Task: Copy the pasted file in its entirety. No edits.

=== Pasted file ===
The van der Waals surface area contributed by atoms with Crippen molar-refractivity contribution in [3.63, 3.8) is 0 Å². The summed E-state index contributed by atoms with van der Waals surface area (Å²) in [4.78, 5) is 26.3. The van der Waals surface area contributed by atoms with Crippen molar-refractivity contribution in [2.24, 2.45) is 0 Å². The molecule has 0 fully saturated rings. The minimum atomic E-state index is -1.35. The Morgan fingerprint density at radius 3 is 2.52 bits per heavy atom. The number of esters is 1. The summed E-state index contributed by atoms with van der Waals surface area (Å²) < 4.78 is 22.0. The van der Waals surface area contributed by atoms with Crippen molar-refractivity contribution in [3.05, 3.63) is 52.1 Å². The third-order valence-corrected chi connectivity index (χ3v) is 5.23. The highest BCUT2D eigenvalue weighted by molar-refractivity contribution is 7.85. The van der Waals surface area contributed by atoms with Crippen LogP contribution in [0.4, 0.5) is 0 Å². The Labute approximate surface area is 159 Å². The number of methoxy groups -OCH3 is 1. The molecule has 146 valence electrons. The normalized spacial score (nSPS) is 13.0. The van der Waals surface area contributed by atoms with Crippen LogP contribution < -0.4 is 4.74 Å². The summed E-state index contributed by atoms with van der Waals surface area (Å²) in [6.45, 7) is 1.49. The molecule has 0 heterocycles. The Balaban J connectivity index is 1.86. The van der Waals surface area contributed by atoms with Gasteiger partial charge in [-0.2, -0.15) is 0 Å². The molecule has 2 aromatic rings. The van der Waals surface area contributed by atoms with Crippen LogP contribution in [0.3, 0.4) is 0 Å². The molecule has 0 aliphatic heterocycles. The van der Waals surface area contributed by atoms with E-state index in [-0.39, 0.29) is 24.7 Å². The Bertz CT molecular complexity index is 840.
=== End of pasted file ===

The van der Waals surface area contributed by atoms with Crippen molar-refractivity contribution in [3.63, 3.8) is 0 Å². The summed E-state index contributed by atoms with van der Waals surface area (Å²) in [4.78, 5) is 26.3. The van der Waals surface area contributed by atoms with Crippen molar-refractivity contribution in [2.24, 2.45) is 0 Å². The molecule has 0 fully saturated rings. The minimum atomic E-state index is -1.35. The Morgan fingerprint density at radius 3 is 2.52 bits per heavy atom. The number of esters is 1. The summed E-state index contributed by atoms with van der Waals surface area (Å²) < 4.78 is 22.0. The van der Waals surface area contributed by atoms with Crippen molar-refractivity contribution in [3.05, 3.63) is 52.1 Å². The third-order valence-corrected chi connectivity index (χ3v) is 5.23. The highest BCUT2D eigenvalue weighted by molar-refractivity contribution is 7.85. The van der Waals surface area contributed by atoms with Crippen LogP contribution in [0.4, 0.5) is 0 Å². The Labute approximate surface area is 159 Å². The number of methoxy groups -OCH3 is 1. The molecule has 146 valence electrons. The normalized spacial score (nSPS) is 13.0. The van der Waals surface area contributed by atoms with Crippen LogP contribution < -0.4 is 4.74 Å². The summed E-state index contributed by atoms with van der Waals surface area (Å²) in [6.45, 7) is 1.49. The molecule has 0 heterocycles. The Balaban J connectivity index is 1.86. The van der Waals surface area contributed by atoms with Gasteiger partial charge in [-0.2, -0.15) is 0 Å². The molecule has 2 aromatic rings. The van der Waals surface area contributed by atoms with Crippen LogP contribution in [0.3, 0.4) is 0 Å². The molecule has 0 aliphatic heterocycles. The van der Waals surface area contributed by atoms with E-state index in [-0.39, 0.29) is 24.7 Å². The Bertz CT molecular complexity index is 840.